What Causes Heavy Legs?
Heavy legs can have various causes, ranging in severity from 'serious' to 'critical'. Finding the true cause means ruling out or confirming each possibility – in other words, diagnosis.
Diagnosis is usually a complex process due to the sheer number of possible causes and related symptoms. In order to diagnose heavy legs, we could:
- Research the topic
- Find a doctor with the time
- Use a diagnostic computer system.
The process is the same, whichever method is used.
Step 1: List all Possible Causes
We begin by identifying the disease conditions which have "heavy legs" as a symptom. Here are three possibilities:
- Poor Circulation
- Heart Disease
- Guillain-Barre Syndrome
Step 2: Build a Symptom Checklist
We then identify all possible symptoms and risk factors of each possible cause, and check the ones that apply:
reduced sense of taste
major unexplained weight loss
non-specific arm pain
poor bodily coordination
pain in chest or left side
history of heart attack
low lymphocyte count
history of birth control pill use
heart attack(s) in mother
undigested fat in stools
... and more than 20 others
Step 3: Rule Out or Confirm each Possible Cause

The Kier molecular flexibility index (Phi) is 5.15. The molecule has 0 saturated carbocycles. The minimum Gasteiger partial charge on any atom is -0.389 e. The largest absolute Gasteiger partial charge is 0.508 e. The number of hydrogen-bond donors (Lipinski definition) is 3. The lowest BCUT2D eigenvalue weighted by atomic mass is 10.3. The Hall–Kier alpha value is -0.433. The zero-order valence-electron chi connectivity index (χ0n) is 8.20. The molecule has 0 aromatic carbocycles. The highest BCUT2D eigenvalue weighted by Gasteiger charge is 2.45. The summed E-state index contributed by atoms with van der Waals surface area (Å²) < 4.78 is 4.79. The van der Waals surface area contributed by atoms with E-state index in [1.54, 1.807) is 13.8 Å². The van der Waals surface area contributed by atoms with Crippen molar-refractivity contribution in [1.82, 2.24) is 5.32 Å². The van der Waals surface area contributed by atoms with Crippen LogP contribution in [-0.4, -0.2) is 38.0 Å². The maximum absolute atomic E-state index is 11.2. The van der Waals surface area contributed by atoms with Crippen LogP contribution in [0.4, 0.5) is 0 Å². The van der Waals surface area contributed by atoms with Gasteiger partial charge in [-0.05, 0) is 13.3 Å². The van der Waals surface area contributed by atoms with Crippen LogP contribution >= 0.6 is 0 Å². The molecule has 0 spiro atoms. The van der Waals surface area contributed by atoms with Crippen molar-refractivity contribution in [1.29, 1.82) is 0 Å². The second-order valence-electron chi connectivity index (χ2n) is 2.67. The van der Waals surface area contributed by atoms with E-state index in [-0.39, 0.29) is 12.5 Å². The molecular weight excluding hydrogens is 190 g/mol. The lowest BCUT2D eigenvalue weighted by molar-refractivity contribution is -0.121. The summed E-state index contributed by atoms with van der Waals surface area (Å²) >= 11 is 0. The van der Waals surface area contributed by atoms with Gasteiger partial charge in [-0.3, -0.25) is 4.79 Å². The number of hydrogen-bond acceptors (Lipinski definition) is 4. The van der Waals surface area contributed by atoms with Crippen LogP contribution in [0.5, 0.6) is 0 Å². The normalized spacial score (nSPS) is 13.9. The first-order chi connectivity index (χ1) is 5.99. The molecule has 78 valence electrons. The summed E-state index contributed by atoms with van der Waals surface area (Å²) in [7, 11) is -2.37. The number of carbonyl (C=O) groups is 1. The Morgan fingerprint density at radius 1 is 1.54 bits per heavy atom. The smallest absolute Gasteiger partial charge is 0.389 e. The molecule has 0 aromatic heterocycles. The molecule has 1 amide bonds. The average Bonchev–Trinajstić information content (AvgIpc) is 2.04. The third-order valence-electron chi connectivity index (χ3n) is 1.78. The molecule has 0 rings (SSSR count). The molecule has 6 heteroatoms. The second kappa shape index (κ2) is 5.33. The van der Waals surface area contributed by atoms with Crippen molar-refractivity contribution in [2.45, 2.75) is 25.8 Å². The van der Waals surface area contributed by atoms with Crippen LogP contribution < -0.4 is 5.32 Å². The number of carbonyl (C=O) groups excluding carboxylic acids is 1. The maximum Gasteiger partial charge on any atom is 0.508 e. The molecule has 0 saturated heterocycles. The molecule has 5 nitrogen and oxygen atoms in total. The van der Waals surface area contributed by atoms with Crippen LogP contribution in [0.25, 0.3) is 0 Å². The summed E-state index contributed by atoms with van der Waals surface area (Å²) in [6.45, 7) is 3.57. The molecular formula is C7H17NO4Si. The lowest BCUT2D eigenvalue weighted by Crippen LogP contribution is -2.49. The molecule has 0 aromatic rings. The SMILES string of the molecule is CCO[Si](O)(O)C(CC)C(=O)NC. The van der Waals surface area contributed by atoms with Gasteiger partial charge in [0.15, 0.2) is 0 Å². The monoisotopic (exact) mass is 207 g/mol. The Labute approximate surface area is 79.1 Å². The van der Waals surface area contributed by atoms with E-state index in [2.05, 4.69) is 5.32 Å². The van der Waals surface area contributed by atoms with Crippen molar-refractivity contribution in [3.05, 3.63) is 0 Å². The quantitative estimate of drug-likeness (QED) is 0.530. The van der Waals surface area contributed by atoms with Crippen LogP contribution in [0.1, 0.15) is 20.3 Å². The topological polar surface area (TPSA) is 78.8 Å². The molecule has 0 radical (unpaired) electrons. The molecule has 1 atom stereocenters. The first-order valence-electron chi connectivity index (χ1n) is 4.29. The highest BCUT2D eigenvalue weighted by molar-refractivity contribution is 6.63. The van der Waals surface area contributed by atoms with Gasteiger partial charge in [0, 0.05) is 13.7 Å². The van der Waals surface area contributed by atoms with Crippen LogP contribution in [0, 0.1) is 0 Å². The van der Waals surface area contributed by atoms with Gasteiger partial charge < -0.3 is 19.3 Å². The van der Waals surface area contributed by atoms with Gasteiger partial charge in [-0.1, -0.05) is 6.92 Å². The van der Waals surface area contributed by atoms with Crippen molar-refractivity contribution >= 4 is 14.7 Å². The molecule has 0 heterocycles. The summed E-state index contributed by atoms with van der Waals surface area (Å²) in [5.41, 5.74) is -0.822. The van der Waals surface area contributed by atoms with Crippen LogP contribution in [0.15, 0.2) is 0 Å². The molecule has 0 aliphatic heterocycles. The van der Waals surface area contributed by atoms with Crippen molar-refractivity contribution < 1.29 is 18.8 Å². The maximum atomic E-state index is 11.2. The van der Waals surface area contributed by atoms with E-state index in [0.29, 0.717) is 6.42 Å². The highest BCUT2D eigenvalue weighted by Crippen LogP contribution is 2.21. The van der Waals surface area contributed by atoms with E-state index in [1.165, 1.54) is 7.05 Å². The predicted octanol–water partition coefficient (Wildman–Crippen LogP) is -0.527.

A differential diagnosis of your symptoms and risk factors finds the likely cause of heavy legs:
* This is a simple example to illustrate the process
Arriving at a Correct Diagnosis
is our online diagnosis tool that learns all about you through a straightforward process of multi-level questioning, providing diagnosis at the end.
Do your legs ever feel 'heavy', making it difficult to stand up, climb stairs, walk or stand?
→ Don't know
→ Sometimes slightly
→ Often slightly / sometimes severely
→ Often severely
Based on your response to this question, which may indicate either no heaviness in the legs or heaviness of the legs, The Analyst™
will consider possibilities such as:
Coronary Disease / Heart Attack
|Tired and heavy legs may indicate that the return blood flow from the legs to the heart is impaired. Gravity and impaired veins combined with possible heart problems result in oxygen-depletion in the legs, producing that heavy, tired feeling.|